John Fabian Witt looks at America's history with democracy
On Thursday Feb. 2, John Fabian Witt, the speaker at the sixth annual Thomas M. Kerr Jr. lecture, discussed the subject of American Freedom. Witt is the Duffy Class of 1960 Professor of Law at Yale Law School and author of award-winning book, Lincoln’s Code: The Laws of War in American History and has worked at Columbia University, the University of Texas at Austin, and also received his education at Yale University, where he currently works.
Witt visited Carnegie Mellon University as part of the Phi Beta Kappa Visiting Scholars program. Phi Beta Kappa, founded in 1776, is the nation’s most prestigious academic honor society. Its goal is to support education in the liberal arts and sciences, recognize academic excellence, and engender freedom of thought.
The title of Witt’s lecture was “The Switch: The Twentieth-Century Reinvention of American Freedom.” Over the course of his speech, he took the audience back in time to the early 20th century, to a time where the First Amendment of the Constitution did not carry the same weight as it does today. He would go on to discuss the course of human rights, how they would change, and what lessons we can learn from the past to apply to the present and future.
He started his lecture by recounting the election of President Warren G. Harding in 1920. Harding was an unlikely choice for the Republican party since there seemed to be more experienced people that the party could have chosen as nominee. However, due to some political maneuvering, he ended up with the nomination and ran against James Cox. This election had implications for the nation since it demonstrated a turn from traditional values and “second raters” were able to win elections.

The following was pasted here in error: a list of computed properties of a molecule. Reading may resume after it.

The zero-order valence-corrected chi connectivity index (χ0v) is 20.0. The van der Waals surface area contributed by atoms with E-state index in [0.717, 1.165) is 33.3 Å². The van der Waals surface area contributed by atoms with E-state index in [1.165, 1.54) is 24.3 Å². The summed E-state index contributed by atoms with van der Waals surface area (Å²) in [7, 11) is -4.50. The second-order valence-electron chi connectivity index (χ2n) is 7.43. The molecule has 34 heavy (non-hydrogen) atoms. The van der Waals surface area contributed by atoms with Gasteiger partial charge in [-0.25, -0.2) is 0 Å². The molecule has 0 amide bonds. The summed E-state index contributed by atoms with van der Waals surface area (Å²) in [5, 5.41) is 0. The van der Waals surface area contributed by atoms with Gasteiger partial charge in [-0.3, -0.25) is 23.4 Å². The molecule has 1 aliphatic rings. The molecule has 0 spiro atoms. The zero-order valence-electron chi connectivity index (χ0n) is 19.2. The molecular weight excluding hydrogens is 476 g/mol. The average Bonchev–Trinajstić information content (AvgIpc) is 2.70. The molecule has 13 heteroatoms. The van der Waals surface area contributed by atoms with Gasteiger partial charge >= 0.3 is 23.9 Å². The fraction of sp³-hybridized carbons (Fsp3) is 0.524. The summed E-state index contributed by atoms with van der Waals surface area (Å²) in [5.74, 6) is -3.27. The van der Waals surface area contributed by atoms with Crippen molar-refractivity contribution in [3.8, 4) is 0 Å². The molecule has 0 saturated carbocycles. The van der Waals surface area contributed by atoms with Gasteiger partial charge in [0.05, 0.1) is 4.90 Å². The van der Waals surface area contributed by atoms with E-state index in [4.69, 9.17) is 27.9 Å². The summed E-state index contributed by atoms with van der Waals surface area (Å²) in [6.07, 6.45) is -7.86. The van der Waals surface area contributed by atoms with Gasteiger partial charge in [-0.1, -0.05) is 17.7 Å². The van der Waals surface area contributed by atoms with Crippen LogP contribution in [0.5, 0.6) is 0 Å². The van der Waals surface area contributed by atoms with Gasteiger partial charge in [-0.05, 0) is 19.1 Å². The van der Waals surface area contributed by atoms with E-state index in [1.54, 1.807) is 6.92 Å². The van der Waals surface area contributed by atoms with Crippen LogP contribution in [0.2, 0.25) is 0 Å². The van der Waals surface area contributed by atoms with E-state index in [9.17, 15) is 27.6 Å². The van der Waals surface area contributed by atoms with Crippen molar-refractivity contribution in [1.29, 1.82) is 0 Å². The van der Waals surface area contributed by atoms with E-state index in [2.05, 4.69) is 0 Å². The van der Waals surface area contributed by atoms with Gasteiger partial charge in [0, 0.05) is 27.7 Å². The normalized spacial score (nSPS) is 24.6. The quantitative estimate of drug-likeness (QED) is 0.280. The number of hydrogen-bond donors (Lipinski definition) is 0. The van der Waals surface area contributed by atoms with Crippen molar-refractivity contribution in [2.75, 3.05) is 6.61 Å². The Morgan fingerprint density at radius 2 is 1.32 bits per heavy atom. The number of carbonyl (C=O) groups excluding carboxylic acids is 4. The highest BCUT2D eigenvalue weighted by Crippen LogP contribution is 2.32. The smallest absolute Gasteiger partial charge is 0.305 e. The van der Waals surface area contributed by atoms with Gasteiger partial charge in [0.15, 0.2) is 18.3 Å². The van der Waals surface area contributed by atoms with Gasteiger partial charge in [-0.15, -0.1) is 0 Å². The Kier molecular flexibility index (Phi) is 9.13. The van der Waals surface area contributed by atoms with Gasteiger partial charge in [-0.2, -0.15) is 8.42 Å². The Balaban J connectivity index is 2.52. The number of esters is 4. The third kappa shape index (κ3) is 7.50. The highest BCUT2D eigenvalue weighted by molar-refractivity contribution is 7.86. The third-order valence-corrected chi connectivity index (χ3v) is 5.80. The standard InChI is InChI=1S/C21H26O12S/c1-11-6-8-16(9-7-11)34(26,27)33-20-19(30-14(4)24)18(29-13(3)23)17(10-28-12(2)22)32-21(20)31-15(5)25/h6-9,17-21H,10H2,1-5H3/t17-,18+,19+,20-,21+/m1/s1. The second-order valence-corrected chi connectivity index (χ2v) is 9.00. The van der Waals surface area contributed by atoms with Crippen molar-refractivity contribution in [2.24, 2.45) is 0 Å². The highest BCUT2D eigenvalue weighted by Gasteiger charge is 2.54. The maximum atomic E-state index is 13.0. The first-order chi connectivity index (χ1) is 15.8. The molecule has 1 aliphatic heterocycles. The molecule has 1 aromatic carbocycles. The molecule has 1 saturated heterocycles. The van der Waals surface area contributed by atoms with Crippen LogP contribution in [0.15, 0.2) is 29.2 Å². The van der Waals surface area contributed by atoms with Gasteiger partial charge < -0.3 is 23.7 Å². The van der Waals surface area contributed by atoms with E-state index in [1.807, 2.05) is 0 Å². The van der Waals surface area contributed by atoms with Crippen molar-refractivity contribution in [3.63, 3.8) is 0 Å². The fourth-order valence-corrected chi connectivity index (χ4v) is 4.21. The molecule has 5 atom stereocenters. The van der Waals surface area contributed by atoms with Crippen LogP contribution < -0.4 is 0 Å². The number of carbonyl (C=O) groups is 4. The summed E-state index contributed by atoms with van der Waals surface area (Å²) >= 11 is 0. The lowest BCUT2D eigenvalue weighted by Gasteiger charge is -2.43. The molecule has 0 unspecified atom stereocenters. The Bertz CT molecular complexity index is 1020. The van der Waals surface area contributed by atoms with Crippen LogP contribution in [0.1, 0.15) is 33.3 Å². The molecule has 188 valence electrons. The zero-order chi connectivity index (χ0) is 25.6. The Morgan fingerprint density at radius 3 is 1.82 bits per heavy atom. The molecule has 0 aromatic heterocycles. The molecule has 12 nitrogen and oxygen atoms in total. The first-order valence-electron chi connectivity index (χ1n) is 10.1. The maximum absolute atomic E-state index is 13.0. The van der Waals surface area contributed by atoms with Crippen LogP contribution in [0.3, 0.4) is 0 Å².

At the same time, there were many riots and labor strikes going on around the country. One famous failure occurred here in Pittsburgh, in which the Pennsylvania state militia arrived to quell hostilities. The Strike, as it became to be known, is a telling moment in American history, Witt explained, as it demonstrated how the human collective now rallied around what Witt calls “un-reassured politics.”
“Un-reassured politics” refers to the newspapers back then. Witt stated that they were “systematically misleading their readers.” He drew a connection from the lack of responsibility in the 1920s to the modern era, in which there have been many accusations levied against modern news sites for extreme bias. He urged the audience to consider their news sources, and consider whether we are making better choices now than almost 100 years ago.
Witt then went on to discuss the four most important domains of social life which reinterpreted how we use free speech. According to him, these are the arts, the work done on free speech by the American Civil Liberties Union (ACLU), labor movements, and the actions by the state.
An example of the arts influencing free speech are plays and movies that, by modern terms, would be deemed racist. However, in one anecdote Witt shared, he explained that one movie which was boycotted for its racism was written by a man who would eventually lead the NAACP. So was it within his power to write it, or was it a violation of free speech to ban the movie?
The ACLU changed our interpretation of what free speech means. Before this era, you could be jailed for saying the wrong thing, an idea that goes against the grain of our modern values. By fighting against things such as the Espionage Act, which incriminated people that spoke against the war effort, they changed the meaning of free speech to what we identify it as today.
Labor movements were also useful in the change of the 1920s. Both public and private strikes were common in this era, and were one of the defining characteristics of this generation.
Finally, the actions and attitudes of the federal government also influenced this change, which Witt titles “the switch.” With a newfound desire to increase the rights of its population, actions such as the Scopes Trial increased “civil liberties,” a term that began its usage around this era. Thus, a new era of constitutional interpretation was born.
At the end of his speech, Witt asked the audience to consider how we can use the lessons of the past in the present. He urged us to think critically about our rights and how people fought to protect them, and elaborate upon them.